Italian language in Venezuela

From Wikipedia, the free encyclopedia
Jump to navigation Jump to search
Areas (in yellow) where the Italian language is spoken in Venezuela by the Italian community

The Italian language in Venezuela has been present since colonial times in the areas around Caracas, Maracay, Valencia, Maracaibo and the Andes mountains. The language is found in many idiomatic sentences and words of Venezuelan Spanish. There are around 200,000 Italian-speakers in the country, turning it in the second most spoken language in Venezuela, after Spanish.[1]


The name of Venezuela itself comes from the Italian Amerigo Vespucci, who called the area "Little Venice" in a typical Italian expression. Some Italians participated in the first European colonies in Venezuela, mainly on the island of Margarita and in Cumaná, the first European city in the Americas, but their influence on the local language was very limited.

During the Venezuelan Wars of Independence some Italians helped Simón Bolivar against the Spanish Empire and they brought some Italian military words to Venezuelan Spanish. The military officer Agostino Codazzi created the first "Atlante" of Venezuela and - as a consequence - many geographical words in Venezuela are loanwords from Italian.

In the second half of the 20th century, more than 300,000 Italians moved to Venezuela and left their linguistic imprint on the local vocabulary: "Ciao" is now a usual friendly salute in Caracas, for example. There are even expressions among local young people that mix Italian and Spanish words: "Muérete que chao" is an example.

Indeed after WWII came a huge emigration to Venezuela from Italy and the Italian language started to get importance in the country. The modisms of the upper class in Caracas (called "Sifrinos") are full of Italian words and expressions.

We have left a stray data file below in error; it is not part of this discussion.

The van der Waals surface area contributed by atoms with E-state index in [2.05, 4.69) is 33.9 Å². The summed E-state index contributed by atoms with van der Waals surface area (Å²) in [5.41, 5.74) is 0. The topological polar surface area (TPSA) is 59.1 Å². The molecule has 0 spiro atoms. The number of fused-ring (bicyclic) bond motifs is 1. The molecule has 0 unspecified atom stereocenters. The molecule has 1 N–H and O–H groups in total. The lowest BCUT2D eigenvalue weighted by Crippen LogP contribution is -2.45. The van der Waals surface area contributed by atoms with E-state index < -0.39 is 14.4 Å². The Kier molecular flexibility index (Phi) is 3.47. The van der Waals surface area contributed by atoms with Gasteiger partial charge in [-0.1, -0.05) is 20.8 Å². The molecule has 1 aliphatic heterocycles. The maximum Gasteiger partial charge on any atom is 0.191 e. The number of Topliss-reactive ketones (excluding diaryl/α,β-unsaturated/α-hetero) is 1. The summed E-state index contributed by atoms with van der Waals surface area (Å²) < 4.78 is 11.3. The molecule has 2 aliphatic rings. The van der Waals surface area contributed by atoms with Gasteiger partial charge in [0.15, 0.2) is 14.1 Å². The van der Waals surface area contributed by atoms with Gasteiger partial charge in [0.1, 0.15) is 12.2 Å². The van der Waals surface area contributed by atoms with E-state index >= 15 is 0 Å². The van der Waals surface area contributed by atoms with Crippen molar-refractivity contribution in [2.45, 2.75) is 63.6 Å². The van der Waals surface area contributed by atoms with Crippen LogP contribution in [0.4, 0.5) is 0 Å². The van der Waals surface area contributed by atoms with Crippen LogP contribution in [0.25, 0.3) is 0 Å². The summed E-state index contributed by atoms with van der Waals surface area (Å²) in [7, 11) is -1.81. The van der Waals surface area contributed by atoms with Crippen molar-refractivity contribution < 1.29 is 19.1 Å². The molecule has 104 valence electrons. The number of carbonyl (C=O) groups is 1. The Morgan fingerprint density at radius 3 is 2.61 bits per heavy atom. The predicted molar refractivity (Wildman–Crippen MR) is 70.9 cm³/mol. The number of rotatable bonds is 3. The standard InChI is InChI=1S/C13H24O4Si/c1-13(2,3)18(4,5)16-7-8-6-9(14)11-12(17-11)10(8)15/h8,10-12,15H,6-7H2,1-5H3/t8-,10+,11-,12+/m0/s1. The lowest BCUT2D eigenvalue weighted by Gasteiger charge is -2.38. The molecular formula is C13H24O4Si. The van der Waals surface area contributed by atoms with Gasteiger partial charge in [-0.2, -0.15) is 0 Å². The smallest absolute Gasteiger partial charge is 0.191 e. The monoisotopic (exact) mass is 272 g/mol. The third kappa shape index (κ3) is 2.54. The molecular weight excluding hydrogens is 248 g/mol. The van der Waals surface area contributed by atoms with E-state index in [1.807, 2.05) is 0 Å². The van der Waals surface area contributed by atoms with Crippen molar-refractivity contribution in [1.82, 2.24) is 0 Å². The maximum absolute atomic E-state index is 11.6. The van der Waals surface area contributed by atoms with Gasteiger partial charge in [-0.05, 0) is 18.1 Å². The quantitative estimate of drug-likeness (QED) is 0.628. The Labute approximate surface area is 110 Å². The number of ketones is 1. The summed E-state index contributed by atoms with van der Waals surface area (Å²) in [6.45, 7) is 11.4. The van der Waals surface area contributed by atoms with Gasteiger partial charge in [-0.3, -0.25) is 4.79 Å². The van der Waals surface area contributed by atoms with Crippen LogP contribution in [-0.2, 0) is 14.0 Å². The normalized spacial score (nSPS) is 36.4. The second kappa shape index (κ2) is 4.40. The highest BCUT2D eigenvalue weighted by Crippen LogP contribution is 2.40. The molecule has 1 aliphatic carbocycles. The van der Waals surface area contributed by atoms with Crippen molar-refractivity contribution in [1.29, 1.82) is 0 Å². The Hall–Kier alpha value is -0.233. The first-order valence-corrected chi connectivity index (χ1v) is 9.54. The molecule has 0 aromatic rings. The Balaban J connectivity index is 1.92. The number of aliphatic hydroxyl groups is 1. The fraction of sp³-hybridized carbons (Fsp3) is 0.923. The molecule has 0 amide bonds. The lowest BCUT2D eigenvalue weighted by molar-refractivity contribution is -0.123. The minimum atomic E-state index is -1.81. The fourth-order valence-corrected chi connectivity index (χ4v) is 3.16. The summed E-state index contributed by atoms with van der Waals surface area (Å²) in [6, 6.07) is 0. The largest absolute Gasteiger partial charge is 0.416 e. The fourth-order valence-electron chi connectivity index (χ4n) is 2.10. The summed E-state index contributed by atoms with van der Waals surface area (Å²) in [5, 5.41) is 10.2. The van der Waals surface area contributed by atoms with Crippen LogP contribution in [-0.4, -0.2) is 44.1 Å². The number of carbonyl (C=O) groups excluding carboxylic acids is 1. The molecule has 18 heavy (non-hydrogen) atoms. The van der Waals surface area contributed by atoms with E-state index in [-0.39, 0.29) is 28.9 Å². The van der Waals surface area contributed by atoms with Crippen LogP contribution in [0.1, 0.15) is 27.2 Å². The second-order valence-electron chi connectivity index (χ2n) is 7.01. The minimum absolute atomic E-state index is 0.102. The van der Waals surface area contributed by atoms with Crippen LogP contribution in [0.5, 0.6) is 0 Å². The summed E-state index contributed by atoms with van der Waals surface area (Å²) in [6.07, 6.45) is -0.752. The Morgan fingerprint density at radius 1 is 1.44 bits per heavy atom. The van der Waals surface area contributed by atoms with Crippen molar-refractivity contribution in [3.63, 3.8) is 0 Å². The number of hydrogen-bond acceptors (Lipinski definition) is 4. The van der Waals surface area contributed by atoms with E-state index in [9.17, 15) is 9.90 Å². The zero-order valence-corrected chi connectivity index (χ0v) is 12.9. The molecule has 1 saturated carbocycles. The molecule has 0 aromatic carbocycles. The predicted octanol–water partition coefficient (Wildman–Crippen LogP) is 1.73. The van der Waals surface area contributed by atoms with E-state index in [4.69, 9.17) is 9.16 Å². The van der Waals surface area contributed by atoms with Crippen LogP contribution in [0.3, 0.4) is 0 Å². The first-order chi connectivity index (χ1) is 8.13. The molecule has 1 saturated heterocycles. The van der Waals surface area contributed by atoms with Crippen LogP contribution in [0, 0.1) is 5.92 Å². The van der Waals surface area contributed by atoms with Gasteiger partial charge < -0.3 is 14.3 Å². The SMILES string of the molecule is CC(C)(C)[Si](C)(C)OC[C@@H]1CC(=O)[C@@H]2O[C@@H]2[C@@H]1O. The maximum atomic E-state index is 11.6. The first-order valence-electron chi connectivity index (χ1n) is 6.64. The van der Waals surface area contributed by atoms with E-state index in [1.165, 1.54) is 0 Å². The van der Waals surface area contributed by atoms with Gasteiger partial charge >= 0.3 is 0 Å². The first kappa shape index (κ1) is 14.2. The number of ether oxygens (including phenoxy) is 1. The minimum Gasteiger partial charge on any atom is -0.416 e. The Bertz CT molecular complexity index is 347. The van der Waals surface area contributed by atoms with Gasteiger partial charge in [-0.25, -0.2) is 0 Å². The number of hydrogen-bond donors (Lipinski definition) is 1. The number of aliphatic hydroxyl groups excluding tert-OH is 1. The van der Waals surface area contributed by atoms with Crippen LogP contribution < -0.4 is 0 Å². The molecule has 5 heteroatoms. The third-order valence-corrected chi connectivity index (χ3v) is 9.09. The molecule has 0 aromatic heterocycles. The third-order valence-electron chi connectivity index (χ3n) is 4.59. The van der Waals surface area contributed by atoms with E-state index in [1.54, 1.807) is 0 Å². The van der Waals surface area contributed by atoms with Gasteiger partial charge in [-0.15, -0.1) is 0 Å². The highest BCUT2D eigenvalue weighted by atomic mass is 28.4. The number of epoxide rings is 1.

Today, there are more than 5 million Venezuelans with some Italian roots: some young Italo-Venezuelans in Caracas use slang mixing Italian dialect and Spanish among themselves. Italians also influenced Venezuelan accent, given its slight sing-songy intonation, like Rioplatense Spanish.

Nearly all the Italians speaking the Italian language in Venezuela live in the half of the country north of the Orinoco-Apure rivers, while only a few thousands live in the Ciudad Bolivar-Ciudad Guayana and San Felipe areas of the Apure-Amazonas-Bolivar states.

Italian language teaching in Venezuela[edit]

In the 2000s there are nearly 50,000 Italians residing in Venezuela who speak a variety of Italian with their sons and daughters (second generation Italo-Venezuelans).

Communities (parroquias) of Venezuela where the Italians are concentrated (the greener the more)

The teaching of the Italian language is starting to be better implemented among the nearly one million Venezuelans who are of Italian descent,[2] but there are only a few Italian language institutions in Venezuela.

Indeed, the Italian community has some private Italian schools in the country. In the metropolitan area of Caracas the best school is the "Agustin Codazzi" [3] (with courses from elementary to high school), while there are others in the interior of Venezuela (like in Puerto La Cruz the "Colegio Angelo De Marta" and in Barquisimeto the "Colegio Agazzi"[4]).